Bond was set at $60,000.








The Fairfield-Hocking Major Crimes Unit was called out to mitigate a meth lab found in a bathtub at the Relax Inn, 1327 River Valley Boulevard, at 6:10 a.m. Sunday.


Lancaster police were originally called to the motel for a domestic dispute between a boyfriend and girlfriend in one of the motel’s rented rooms. When police arrived, the report said the man had left but the woman was there and allowed police to go inside.

Soda bottles with white residue and other components commonly used in manufacturing meth were seen in the room’s bathtub, according to police reports.

The woman was arrested Sunday but has not been formally arraigned on drug charges.







SOUTH MISSISSIPPI (WLOX) – Paint thinner, battery acid and drain cleaner are just a few of the highly toxic chemicals used to make meth. When these ingredients are mixed together harmful fumes are released.

“We see children in these homes,” DEA Supervisor Special Agent Toby Schwartz said. “The guardians of these innocent children, they don’t care. They are strung out. They are just making enough meth to get through the day. These labs are combustible. There are a lot of volatile chemicals laying around, glassware, just dangerous items.

In 2009, there were 692 meth labs reported across the state, according to the Mississippi Bureau of Narcotics (MBN). Of those, 349 were active labs, not only putting the makers and their families in danger, but also the community.


To combat the dangerous problem, Mississippi joined Oregon in passing a law requiring a prescription for the main ingredient pseudoephedrine. The results have been dramatic. According to MBN, there has been a 98 percent decrease in meth labs.

“It was a very helpful law, just unfortunately drugs are an addiction, and you take away one source from an addict. They are going to find another avenue to get it,” Schwartz said.

Some are still making meth. This year, MBN reports 21 labs statewide, two of those are still active or in use. The majority of the labs busted have been discovered in South Mississippi.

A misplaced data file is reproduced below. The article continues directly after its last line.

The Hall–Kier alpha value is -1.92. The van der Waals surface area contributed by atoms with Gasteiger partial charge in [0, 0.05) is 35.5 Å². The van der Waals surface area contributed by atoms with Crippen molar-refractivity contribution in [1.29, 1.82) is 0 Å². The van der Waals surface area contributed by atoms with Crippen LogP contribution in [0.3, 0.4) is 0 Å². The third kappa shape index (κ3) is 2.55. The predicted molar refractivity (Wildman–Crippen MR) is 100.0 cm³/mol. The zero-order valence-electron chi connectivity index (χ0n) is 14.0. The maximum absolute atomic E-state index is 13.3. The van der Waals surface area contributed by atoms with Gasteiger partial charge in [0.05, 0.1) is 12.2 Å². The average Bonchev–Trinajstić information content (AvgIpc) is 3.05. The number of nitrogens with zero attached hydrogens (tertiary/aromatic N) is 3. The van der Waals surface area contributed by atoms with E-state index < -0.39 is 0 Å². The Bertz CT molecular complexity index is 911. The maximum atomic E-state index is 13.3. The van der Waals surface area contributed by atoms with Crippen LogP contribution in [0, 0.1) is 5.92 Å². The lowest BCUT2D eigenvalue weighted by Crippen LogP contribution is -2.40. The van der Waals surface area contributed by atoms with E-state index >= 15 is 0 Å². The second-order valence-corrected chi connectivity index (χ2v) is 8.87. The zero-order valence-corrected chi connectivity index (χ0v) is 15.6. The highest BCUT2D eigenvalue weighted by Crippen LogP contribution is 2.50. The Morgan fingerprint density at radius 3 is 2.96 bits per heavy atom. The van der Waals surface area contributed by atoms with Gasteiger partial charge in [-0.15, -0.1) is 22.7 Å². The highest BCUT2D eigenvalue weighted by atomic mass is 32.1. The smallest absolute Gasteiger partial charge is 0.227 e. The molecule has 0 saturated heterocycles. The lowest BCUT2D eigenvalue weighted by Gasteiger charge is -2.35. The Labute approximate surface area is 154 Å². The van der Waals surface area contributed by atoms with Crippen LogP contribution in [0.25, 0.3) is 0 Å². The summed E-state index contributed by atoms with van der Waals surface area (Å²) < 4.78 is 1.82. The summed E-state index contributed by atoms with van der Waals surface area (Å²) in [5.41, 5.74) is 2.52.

“We definitely see a lot of people going across state lines,” Hancock County Narcotics Director Jeremy Skinner said. “Especially being a county that boarders Louisiana, where it’s so readily available. And Louisiana doesn’t have any real regulations on pseudoephedrine.”

Skinner said his department keeps a close eye on pseudoephedrine sales in Louisiana by customers from Mississippi. But the even bigger trend when it comes to meth in Mississippi is imported meth.

“We have seen a big influx in meth from other parts of the country or Mexico, and a lot of meth is in ice form,” Skinner said.”

Mexican meth is coming in by the pounds right now,” Schwartz said. “It’s more dangerous, it’s more potent, it’s more addictive. It gives former users of meth a greater high and a stronger addiction.”

Schwartz said meth confiscated from homemade labs tests around 20 percent pure meth, while the imported meth is showing results of anywhere from 97 to 99 percent pure meth.

This imported meth is dangerous for the user, but again like meth labs, imported meth also presents a hazard for the community.

“It does if the drug cartel members show up,” Schwartz said. “Fortunately, they are in transit when they are in our area. The DEA, along with state and locals, have done a good job of keeping them out. We have caught them in transit, but they are setting up shop in rural parts of Mississippi.”

As the war on meth continues to evolve, law enforcement agencies and lawmakers must continue to work together to try and get a step ahead of the problem.